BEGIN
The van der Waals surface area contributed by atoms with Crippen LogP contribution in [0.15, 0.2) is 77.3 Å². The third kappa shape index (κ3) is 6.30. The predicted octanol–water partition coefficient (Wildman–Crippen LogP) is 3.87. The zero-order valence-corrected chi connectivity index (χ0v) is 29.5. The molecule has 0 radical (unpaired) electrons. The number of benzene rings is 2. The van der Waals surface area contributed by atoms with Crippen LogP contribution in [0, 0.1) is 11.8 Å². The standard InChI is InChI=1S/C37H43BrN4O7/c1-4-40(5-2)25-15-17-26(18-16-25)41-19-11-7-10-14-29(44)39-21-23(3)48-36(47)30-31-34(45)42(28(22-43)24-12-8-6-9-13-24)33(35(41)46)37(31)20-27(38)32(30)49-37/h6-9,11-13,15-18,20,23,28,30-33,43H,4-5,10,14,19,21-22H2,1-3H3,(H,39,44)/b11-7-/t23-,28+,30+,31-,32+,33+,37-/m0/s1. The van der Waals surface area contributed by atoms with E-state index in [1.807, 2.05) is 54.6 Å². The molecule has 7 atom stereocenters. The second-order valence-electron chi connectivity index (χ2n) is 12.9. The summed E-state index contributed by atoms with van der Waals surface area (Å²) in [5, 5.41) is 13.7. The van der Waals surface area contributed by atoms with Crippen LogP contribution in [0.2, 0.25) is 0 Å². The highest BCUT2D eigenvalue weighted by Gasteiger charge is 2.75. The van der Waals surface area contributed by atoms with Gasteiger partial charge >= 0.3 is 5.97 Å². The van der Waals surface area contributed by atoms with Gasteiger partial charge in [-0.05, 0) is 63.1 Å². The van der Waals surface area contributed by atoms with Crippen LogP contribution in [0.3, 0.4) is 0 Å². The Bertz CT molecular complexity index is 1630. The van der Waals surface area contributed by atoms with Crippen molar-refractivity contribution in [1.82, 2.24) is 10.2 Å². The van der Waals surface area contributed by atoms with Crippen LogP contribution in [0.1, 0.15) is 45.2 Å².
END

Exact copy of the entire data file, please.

The van der Waals surface area contributed by atoms with Crippen LogP contribution in [0.15, 0.2) is 77.3 Å². The third kappa shape index (κ3) is 6.30. The predicted octanol–water partition coefficient (Wildman–Crippen LogP) is 3.87. The zero-order valence-corrected chi connectivity index (χ0v) is 29.5. The molecule has 0 radical (unpaired) electrons. The number of benzene rings is 2. The van der Waals surface area contributed by atoms with Crippen LogP contribution in [0, 0.1) is 11.8 Å². The standard InChI is InChI=1S/C37H43BrN4O7/c1-4-40(5-2)25-15-17-26(18-16-25)41-19-11-7-10-14-29(44)39-21-23(3)48-36(47)30-31-34(45)42(28(22-43)24-12-8-6-9-13-24)33(35(41)46)37(31)20-27(38)32(30)49-37/h6-9,11-13,15-18,20,23,28,30-33,43H,4-5,10,14,19,21-22H2,1-3H3,(H,39,44)/b11-7-/t23-,28+,30+,31-,32+,33+,37-/m0/s1. The van der Waals surface area contributed by atoms with E-state index in [1.807, 2.05) is 54.6 Å². The molecule has 7 atom stereocenters. The second-order valence-electron chi connectivity index (χ2n) is 12.9. The summed E-state index contributed by atoms with van der Waals surface area (Å²) in [5, 5.41) is 13.7. The van der Waals surface area contributed by atoms with Crippen LogP contribution in [0.2, 0.25) is 0 Å². The highest BCUT2D eigenvalue weighted by Gasteiger charge is 2.75. The van der Waals surface area contributed by atoms with Gasteiger partial charge >= 0.3 is 5.97 Å². The van der Waals surface area contributed by atoms with Gasteiger partial charge in [-0.05, 0) is 63.1 Å². The van der Waals surface area contributed by atoms with Crippen LogP contribution in [0.3, 0.4) is 0 Å². The Bertz CT molecular complexity index is 1630. The van der Waals surface area contributed by atoms with Crippen molar-refractivity contribution in [1.82, 2.24) is 10.2 Å². The van der Waals surface area contributed by atoms with Crippen LogP contribution in [0.1, 0.15) is 45.2 Å².